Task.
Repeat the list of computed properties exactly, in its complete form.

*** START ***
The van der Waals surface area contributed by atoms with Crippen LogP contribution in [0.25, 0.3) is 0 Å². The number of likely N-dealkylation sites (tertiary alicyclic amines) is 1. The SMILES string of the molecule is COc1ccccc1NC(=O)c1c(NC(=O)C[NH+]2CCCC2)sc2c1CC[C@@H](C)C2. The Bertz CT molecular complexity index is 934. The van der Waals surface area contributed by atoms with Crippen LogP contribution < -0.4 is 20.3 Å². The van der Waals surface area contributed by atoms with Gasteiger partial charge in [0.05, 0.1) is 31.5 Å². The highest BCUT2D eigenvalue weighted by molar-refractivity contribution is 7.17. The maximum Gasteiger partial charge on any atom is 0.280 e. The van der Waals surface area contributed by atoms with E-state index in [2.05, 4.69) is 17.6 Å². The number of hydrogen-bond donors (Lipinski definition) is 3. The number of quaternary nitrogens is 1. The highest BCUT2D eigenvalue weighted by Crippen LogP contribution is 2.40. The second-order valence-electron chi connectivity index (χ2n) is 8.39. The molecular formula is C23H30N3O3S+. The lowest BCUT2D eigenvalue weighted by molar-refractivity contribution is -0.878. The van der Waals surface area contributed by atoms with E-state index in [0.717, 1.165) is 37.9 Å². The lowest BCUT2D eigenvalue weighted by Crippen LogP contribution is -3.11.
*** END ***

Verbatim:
The van der Waals surface area contributed by atoms with Crippen LogP contribution in [0.25, 0.3) is 0 Å². The number of likely N-dealkylation sites (tertiary alicyclic amines) is 1. The SMILES string of the molecule is COc1ccccc1NC(=O)c1c(NC(=O)C[NH+]2CCCC2)sc2c1CC[C@@H](C)C2. The Bertz CT molecular complexity index is 934. The van der Waals surface area contributed by atoms with Crippen LogP contribution < -0.4 is 20.3 Å². The van der Waals surface area contributed by atoms with Gasteiger partial charge in [0.05, 0.1) is 31.5 Å². The highest BCUT2D eigenvalue weighted by molar-refractivity contribution is 7.17. The maximum Gasteiger partial charge on any atom is 0.280 e. The van der Waals surface area contributed by atoms with E-state index in [2.05, 4.69) is 17.6 Å². The number of hydrogen-bond donors (Lipinski definition) is 3. The number of quaternary nitrogens is 1. The highest BCUT2D eigenvalue weighted by Crippen LogP contribution is 2.40. The second-order valence-electron chi connectivity index (χ2n) is 8.39. The molecular formula is C23H30N3O3S+. The lowest BCUT2D eigenvalue weighted by molar-refractivity contribution is -0.878. The van der Waals surface area contributed by atoms with E-state index in [0.717, 1.165) is 37.9 Å². The lowest BCUT2D eigenvalue weighted by Crippen LogP contribution is -3.11.